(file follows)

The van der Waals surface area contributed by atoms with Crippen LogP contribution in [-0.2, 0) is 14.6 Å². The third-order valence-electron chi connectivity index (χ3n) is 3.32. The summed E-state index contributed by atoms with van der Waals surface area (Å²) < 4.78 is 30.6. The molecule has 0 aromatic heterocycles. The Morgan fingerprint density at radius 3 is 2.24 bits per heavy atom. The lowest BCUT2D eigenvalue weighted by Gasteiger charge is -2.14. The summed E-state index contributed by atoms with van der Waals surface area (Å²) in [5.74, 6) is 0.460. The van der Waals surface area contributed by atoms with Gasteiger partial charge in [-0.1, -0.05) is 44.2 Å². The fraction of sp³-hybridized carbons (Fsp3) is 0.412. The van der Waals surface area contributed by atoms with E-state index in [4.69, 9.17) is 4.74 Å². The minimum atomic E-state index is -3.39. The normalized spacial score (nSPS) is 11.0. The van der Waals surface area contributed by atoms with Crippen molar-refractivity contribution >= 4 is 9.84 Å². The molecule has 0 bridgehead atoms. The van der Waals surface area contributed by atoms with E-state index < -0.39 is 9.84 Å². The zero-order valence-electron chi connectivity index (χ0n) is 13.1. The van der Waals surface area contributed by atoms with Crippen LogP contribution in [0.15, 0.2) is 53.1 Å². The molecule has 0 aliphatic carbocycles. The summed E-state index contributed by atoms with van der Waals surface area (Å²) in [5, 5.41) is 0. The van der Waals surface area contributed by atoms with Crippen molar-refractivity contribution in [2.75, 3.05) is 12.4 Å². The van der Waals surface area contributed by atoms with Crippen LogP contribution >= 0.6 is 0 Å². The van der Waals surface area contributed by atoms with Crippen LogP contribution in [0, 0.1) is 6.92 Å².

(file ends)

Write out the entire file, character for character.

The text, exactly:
The van der Waals surface area contributed by atoms with Crippen LogP contribution in [-0.2, 0) is 14.6 Å². The third-order valence-electron chi connectivity index (χ3n) is 3.32. The summed E-state index contributed by atoms with van der Waals surface area (Å²) < 4.78 is 30.6. The molecule has 0 aromatic heterocycles. The Morgan fingerprint density at radius 3 is 2.24 bits per heavy atom. The lowest BCUT2D eigenvalue weighted by Gasteiger charge is -2.14. The summed E-state index contributed by atoms with van der Waals surface area (Å²) in [5.74, 6) is 0.460. The van der Waals surface area contributed by atoms with Gasteiger partial charge in [-0.1, -0.05) is 44.2 Å². The fraction of sp³-hybridized carbons (Fsp3) is 0.412. The van der Waals surface area contributed by atoms with E-state index in [4.69, 9.17) is 4.74 Å². The minimum atomic E-state index is -3.39. The normalized spacial score (nSPS) is 11.0. The van der Waals surface area contributed by atoms with Crippen molar-refractivity contribution >= 4 is 9.84 Å². The molecule has 0 bridgehead atoms. The van der Waals surface area contributed by atoms with E-state index < -0.39 is 9.84 Å². The zero-order valence-electron chi connectivity index (χ0n) is 13.1. The van der Waals surface area contributed by atoms with Crippen LogP contribution in [0.15, 0.2) is 53.1 Å². The molecule has 0 aliphatic carbocycles. The summed E-state index contributed by atoms with van der Waals surface area (Å²) in [5, 5.41) is 0. The van der Waals surface area contributed by atoms with Crippen molar-refractivity contribution in [2.75, 3.05) is 12.4 Å². The van der Waals surface area contributed by atoms with Crippen LogP contribution >= 0.6 is 0 Å². The van der Waals surface area contributed by atoms with Crippen LogP contribution in [0, 0.1) is 6.92 Å².